Using Dye-Tracing and Chemical Analyses to Determine Effects of a Wastewater Discharge to Jam Up Creek on Water Quality of Big Spring, Southeastern Missouri, 2001

Fact Sheet 103-02
By:  and 

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Abstract

On July 5, 2001, approximately 50,000 gallons of partially treated wastewater was accidentally discharged from the Mountain View wastewater-treatment plant in Howell County, Missouri, into nearby Jam Up Creek. The creek is a tributary of the Jacks Fork, a recreational stream administered by the National Park Service (NPS) as part of the Ozark National Scenic Riverways in southeastern Missouri.

Suggested Citation

Imes, J.L., and Fredrick, B.S., 2001, Using dye-tracing and chemical analyses to determine effects of a wastewater discharge to Jam Up Creek on water quality of Big Spring, southeastern Missouri, 2001: U.S. Geological Survey Fact Sheet 103–02, 6 p., https://doi.org/10.3133/fs10302.

ISSN: 2327-6932 (online)

Table of Contents

  • Introduction
  • Dye Injection at Jam Up Creek and Recovery Procedures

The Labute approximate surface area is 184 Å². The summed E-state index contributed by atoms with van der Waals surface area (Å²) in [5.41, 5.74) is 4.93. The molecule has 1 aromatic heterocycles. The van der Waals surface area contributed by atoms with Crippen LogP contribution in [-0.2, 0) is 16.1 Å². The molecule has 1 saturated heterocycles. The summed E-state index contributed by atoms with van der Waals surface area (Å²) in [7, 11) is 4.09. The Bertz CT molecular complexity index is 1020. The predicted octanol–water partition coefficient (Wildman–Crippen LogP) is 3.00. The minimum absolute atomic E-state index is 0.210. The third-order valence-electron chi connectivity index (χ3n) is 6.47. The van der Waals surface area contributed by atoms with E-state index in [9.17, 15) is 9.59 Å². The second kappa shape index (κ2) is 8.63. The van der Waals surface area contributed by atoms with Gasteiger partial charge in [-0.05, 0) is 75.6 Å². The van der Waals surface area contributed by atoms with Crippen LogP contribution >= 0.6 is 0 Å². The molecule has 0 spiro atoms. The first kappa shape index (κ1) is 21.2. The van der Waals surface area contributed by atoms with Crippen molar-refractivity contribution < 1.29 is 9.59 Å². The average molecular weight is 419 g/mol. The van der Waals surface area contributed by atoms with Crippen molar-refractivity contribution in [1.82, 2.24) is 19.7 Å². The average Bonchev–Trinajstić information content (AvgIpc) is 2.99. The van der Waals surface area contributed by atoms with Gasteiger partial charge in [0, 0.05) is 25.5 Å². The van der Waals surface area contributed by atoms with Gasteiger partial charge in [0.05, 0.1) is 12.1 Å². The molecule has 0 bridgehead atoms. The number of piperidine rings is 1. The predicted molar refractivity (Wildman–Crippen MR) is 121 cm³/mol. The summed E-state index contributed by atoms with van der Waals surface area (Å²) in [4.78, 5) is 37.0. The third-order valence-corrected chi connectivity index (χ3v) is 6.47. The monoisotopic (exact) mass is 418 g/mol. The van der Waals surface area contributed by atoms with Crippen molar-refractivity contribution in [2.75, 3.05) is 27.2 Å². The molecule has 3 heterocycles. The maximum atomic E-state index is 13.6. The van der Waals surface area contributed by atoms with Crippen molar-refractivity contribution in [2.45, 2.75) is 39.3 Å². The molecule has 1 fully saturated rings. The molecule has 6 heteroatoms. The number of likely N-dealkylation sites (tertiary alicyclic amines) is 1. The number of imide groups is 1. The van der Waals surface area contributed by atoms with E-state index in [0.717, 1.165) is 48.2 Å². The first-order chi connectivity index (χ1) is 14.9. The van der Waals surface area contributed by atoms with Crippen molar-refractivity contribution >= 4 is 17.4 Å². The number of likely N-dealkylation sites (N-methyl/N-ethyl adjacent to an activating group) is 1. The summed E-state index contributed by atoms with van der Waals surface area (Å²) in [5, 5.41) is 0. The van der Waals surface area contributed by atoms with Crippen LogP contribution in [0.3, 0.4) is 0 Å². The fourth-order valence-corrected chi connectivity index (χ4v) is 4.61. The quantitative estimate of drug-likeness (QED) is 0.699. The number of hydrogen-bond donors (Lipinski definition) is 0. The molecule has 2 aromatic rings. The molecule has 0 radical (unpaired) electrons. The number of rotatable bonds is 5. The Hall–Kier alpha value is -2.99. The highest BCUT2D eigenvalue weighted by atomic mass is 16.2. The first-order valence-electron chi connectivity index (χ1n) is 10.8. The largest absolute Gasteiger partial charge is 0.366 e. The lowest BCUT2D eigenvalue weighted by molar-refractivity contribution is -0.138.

• Dye-Detection Methods
  • Detection of Dye at Monitored Sites
  • Quantification of Recovered Dye at Big Spring
  • Effect of Wastewater on Water Quality at Big Spring
  • References

Additional publication details

Publication type Report
Publication Subtype USGS Numbered Series
Title Using dye-tracing and chemical analyses to determine effects of a wastewater discharge to Jam Up Creek on water quality of Big Spring, southeastern Missouri, 2001
Series title Fact Sheet
Series number 103-02
DOI 10.3133/fs10302
Year Published 2002
Language English
Publisher U.S. Geological Survey
Publisher location Reston, VA
Contributing office(s) Missouri Water Science Center
Description 6 p.
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